Simvastatin protects against cholestasis-induced liver injury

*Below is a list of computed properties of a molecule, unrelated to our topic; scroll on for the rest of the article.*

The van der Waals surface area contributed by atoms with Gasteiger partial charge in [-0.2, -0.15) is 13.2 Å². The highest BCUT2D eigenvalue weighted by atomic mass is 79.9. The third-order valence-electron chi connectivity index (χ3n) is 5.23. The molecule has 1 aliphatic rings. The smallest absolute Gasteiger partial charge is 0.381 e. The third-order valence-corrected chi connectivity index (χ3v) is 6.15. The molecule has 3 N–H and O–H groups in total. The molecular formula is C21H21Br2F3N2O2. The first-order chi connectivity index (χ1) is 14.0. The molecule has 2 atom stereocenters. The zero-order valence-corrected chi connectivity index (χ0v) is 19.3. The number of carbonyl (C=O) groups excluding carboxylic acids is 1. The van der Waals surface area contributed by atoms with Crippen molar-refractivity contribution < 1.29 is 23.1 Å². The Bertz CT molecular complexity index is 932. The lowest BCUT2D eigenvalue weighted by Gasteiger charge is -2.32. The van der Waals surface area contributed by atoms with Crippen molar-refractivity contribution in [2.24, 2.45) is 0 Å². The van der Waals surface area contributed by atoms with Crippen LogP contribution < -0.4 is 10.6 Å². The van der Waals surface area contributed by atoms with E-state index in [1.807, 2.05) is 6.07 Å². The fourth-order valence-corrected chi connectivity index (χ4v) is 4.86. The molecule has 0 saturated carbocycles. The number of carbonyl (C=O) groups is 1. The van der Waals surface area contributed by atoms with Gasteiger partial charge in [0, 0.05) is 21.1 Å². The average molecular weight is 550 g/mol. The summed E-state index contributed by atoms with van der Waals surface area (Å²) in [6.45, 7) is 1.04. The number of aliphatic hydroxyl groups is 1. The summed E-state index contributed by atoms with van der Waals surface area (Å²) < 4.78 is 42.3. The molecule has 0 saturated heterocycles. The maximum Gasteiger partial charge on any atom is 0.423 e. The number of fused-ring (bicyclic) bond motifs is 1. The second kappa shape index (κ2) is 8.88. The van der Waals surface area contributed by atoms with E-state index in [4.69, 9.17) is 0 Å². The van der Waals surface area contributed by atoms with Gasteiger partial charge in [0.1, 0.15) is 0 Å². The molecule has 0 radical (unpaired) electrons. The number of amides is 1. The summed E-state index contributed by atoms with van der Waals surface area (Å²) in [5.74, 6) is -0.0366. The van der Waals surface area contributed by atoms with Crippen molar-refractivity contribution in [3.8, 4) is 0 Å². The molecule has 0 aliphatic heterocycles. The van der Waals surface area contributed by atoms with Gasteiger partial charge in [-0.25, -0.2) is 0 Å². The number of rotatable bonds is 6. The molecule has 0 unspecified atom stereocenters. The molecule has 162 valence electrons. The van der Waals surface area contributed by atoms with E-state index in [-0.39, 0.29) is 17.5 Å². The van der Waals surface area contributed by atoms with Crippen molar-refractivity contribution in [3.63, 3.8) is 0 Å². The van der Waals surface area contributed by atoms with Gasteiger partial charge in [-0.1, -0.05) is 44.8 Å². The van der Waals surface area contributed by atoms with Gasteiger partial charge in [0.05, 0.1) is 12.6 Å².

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Mandarin translation of abstractBackground:Bile duct obstruction is associated with hepatic accumulation of leukocytes and liver injury. The aim of this study was to evaluate the effect of simvastatin on cholestasis-induced liver inflammation and tissue damage.Experimental approach:C57BL/6 mice were treated with simvastatin (0.02 and 0.2 mg·kg−1) and vehicle before and after undergoing bile duct ligation (BDL) for 12 h. Leukocyte recruitment and microvascular perfusion in the liver were analysed using intravital fluorescence microscopy. CXC chemokines in the liver were determined by enzyme-linked immunosorbent assay. Liver damage was monitored by measuring serum levels of alanine aminotransferase (ALT) and aspartate aminotransferase (AST). Hepatic levels of myeloperoxidase (MPO) were also determined.Key results:Administration of 0.2 mg·kg−1 simvastatin decreased ALT and AST by 87% and 83%, respectively, in BDL mice. This dose of simvastatin reduced hepatic formation of CXC chemokines by 37–82% and restored sinusoidal perfusion in cholestatic animals. Moreover, BDL-induced leukocyte adhesion in sinusoids and postsinusoidal venules, as well as MPO levels in the liver, was significantly reduced by simvastatin. Notably, administration of 0.2 mg·kg−1 simvastatin 2 h after BDL induction also decreased cholestatic liver injury and inflammation.Conclusions and implications:These findings show that simvastatin protects against BDL-induced liver injury. The hepatoprotective effect of simvastatin is mediated, at least in part, by reduced formation of CXC chemokines and leukocyte recruitment. Thus, our novel data suggest that the use of statins may be an effective strategy to protect against the hepatic injury associated with obstructive jaundice.

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